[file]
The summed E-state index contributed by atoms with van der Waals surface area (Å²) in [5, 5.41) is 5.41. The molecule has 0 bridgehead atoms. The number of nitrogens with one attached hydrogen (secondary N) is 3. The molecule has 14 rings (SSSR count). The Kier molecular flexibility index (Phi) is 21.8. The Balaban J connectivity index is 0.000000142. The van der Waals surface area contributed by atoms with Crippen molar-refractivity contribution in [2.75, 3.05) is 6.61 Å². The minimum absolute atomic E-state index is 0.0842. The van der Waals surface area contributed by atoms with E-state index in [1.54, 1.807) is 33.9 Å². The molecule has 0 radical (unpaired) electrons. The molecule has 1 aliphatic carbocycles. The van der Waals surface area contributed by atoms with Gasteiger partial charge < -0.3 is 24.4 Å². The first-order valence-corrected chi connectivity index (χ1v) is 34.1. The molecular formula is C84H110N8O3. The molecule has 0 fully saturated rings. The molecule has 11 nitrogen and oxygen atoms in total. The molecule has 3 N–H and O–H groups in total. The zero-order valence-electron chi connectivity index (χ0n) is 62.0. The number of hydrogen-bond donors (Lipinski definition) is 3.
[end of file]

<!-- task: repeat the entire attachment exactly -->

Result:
The summed E-state index contributed by atoms with van der Waals surface area (Å²) in [5, 5.41) is 5.41. The molecule has 0 bridgehead atoms. The number of nitrogens with one attached hydrogen (secondary N) is 3. The molecule has 14 rings (SSSR count). The Kier molecular flexibility index (Phi) is 21.8. The Balaban J connectivity index is 0.000000142. The van der Waals surface area contributed by atoms with Crippen molar-refractivity contribution in [2.75, 3.05) is 6.61 Å². The minimum absolute atomic E-state index is 0.0842. The van der Waals surface area contributed by atoms with E-state index in [1.54, 1.807) is 33.9 Å². The molecule has 0 radical (unpaired) electrons. The molecule has 1 aliphatic carbocycles. The van der Waals surface area contributed by atoms with Gasteiger partial charge < -0.3 is 24.4 Å². The first-order valence-corrected chi connectivity index (χ1v) is 34.1. The molecular formula is C84H110N8O3. The molecule has 0 fully saturated rings. The molecule has 11 nitrogen and oxygen atoms in total. The molecule has 3 N–H and O–H groups in total. The zero-order valence-electron chi connectivity index (χ0n) is 62.0. The number of hydrogen-bond donors (Lipinski definition) is 3.